SPORTS
By Pat O'Malley and Pat O'Malley,SUN STAFF | November 3, 1996
Don Hobbs' retirement this week after 19 seasons as boys soccer coach at Old Mill is a sign of the times.No doubt, Hobbs will enjoy watching his youngest son play at Broadneck the next three years after not getting to see his oldest boy play. But his stepping down is a loss to the vanishing breed of coaches who teach the game of life.Hobbs, the only boys soccer coach Old Mill has ever had, is from the old school, where discipline, instruction and their relation to life are priorities. We've lost too many like him in recent years.
FEATURES
By Mary B.W. Tabor and Mary B.W. Tabor,NEW YORK TIMES NEWS SERVICE | October 9, 1995
CHICAGO -- There is a feel of '50s sitcom bliss to dinner time at James Finn Garner's house, one of dozens of narrow houses on a quiet street on Chicago's North Side. Mozart plays softly on the kitchen radio. Six-month-old Liam snoozes in a baby seat next to the dinner table. And Mr. Garner and his wife, Lies, eat shish kebabs and discuss what went wrong with their garden.To complete this scene of mealtime domesticity, peaches and shortcake, Lies (pronounced lease) Garner's specialty, appear for dessert.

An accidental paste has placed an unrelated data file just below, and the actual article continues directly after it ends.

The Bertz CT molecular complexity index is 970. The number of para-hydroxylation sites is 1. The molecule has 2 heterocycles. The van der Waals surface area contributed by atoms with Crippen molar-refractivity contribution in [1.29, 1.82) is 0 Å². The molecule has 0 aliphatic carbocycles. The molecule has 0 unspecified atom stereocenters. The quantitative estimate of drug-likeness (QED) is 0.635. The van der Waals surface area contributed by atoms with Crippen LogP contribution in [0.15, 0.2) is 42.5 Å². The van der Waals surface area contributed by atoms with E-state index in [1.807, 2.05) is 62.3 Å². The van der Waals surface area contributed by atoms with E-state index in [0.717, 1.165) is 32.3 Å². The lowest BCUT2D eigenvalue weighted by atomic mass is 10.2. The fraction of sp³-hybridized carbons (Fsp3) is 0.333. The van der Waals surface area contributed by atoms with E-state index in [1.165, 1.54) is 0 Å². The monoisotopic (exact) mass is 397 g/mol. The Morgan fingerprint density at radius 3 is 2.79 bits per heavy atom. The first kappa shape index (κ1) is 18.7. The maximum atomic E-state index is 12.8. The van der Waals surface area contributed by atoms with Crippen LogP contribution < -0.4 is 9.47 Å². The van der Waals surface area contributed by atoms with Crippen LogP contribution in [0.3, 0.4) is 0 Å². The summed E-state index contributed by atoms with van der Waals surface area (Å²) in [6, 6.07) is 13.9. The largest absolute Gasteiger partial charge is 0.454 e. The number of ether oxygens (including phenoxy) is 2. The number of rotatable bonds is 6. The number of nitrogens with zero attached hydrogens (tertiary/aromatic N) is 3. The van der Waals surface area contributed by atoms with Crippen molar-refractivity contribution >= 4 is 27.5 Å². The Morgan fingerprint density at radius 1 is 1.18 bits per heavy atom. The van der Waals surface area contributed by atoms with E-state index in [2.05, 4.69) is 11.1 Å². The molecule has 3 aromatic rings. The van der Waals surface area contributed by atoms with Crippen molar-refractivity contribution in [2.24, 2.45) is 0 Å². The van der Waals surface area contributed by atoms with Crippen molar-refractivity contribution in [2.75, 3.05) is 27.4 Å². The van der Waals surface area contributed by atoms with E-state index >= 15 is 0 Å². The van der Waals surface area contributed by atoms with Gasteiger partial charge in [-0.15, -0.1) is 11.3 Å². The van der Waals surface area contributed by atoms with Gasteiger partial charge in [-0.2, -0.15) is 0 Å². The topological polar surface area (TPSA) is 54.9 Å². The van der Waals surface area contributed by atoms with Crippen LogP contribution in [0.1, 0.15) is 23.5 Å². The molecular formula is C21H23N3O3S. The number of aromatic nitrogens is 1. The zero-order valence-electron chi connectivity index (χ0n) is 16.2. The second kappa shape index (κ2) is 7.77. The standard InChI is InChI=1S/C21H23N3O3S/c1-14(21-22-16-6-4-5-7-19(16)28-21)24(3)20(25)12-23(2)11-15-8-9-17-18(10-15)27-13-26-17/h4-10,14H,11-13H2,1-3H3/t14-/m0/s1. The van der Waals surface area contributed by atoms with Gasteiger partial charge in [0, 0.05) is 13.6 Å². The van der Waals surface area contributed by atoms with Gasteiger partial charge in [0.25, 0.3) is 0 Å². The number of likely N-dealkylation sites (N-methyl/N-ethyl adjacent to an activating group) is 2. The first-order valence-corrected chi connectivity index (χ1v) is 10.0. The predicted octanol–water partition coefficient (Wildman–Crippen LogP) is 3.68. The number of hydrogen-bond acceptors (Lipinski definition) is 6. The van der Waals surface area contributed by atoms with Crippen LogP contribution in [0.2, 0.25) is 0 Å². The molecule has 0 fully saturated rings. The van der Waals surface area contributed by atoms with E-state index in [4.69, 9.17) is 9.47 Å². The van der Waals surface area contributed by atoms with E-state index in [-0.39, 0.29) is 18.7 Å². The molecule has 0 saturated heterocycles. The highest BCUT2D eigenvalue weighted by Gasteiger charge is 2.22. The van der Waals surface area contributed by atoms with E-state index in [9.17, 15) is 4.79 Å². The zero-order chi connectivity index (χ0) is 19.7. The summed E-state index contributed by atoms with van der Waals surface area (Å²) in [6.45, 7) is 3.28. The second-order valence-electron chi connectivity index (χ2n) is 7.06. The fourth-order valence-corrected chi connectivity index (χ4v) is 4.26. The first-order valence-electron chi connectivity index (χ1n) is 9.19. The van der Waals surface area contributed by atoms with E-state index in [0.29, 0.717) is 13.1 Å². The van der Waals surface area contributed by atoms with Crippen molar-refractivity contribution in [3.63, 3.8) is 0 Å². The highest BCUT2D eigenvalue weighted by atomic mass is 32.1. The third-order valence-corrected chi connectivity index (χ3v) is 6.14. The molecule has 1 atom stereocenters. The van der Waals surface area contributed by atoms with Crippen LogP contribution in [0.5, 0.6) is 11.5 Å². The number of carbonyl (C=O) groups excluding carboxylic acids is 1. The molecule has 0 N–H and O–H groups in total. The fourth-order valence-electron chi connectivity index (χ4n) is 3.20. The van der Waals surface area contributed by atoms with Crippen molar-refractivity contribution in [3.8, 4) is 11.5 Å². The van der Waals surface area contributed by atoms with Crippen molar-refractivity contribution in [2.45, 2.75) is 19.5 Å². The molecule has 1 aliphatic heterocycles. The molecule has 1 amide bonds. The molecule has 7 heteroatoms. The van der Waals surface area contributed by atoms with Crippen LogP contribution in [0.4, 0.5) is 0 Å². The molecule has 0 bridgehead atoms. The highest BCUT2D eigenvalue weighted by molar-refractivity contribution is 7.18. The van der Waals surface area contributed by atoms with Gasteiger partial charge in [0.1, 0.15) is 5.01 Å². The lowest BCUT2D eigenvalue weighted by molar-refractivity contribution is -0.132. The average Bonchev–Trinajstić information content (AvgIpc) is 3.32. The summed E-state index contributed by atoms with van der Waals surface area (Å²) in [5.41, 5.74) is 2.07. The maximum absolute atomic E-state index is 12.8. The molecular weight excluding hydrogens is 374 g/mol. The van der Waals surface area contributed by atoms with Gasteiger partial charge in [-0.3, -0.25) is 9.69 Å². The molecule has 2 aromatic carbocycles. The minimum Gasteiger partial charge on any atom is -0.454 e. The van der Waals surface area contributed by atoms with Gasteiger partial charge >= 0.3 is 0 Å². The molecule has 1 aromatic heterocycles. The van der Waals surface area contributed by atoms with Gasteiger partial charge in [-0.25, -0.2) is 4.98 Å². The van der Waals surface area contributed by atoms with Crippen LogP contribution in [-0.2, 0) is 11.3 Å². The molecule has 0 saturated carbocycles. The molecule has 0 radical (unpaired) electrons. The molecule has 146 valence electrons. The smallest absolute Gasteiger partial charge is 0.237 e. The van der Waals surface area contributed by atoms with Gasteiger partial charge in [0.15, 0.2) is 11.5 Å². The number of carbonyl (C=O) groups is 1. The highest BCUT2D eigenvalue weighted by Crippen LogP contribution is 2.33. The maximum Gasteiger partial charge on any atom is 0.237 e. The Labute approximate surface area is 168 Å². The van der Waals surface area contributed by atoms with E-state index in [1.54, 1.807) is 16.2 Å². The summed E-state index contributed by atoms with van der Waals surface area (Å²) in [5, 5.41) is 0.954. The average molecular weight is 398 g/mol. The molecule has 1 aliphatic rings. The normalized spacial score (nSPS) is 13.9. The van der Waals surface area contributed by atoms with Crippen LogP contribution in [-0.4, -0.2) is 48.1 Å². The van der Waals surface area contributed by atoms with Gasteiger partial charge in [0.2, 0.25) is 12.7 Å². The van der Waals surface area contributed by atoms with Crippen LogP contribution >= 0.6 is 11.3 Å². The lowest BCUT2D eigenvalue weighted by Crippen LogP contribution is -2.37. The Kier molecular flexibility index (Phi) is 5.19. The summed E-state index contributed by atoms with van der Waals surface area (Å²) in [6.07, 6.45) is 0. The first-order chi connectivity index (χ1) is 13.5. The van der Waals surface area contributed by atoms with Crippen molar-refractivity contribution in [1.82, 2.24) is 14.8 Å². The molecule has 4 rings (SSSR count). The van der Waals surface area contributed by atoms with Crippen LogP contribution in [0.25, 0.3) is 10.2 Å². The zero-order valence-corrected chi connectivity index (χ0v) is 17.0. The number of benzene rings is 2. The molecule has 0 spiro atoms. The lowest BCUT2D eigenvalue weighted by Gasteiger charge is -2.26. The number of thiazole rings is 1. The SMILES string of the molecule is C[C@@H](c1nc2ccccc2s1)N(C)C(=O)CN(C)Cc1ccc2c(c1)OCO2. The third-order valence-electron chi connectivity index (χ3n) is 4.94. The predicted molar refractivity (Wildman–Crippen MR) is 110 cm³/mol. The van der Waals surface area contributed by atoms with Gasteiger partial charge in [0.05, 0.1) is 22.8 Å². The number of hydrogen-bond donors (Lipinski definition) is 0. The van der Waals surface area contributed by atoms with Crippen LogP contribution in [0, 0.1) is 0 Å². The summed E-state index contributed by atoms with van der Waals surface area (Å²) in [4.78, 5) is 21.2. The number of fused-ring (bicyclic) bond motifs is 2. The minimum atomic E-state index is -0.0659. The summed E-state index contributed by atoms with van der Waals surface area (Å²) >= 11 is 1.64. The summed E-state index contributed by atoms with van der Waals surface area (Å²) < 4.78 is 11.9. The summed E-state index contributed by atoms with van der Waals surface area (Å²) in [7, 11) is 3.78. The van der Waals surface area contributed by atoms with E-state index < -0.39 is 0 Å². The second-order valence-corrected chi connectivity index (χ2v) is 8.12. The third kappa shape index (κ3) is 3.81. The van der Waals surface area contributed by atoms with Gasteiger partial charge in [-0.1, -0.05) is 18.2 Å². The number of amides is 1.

BUSINESS
By Mark Guidera and Mark Guidera,Sun Staff Writer | September 12, 1995
The face that launched a thousand cake mixes is about to get a historic make-over as part of her 75th anniversary.Whether Betty Crocker's new visage will send consumers sailing for the grocery shelves remains to be seen. But one thing seems certain: The new Betty Crocker will depart from her 75-year-old ,, tradition of looking overly middle class -- and very white."We're sure to get a much more ethnically diverse looking Betty Crocker. She is intended to represent the women of America, and a lot has changed about women in America since the last portrait was done," said Barry Wegener, director of communications for General Mills, the Minneapolis-based food products giant that has marketed the Betty Crocker line since 1921.
NEWS
By John A. Morris and John A. Morris,Sun Staff Writer | September 10, 1995
The late H. L. Mencken, the so-called sage of Baltimore, would be a refreshing foil to "political correctness" and the "Disneyfication of America," historian C. Vann Woodward said yesterday.Delivering the 1995 Mencken Memorial Lecture at the Enoch Pratt Free Library, Mr. Woodward, a Pulitzer Prize-winning author and a professor emeritus of history at Yale University, recalled the Baltimore scribe's sardonic commentaries on American society through the early 20th century."I wonder if we don't need a doctor with the same medicine today -- only in stronger doses," said Mr. Woodward before the capacity crowd of about 100 in the library's Wheeler Auditorium.
ENTERTAINMENT
By Stephen Hunter and Stephen Hunter,Sun Film Critic | June 23, 1995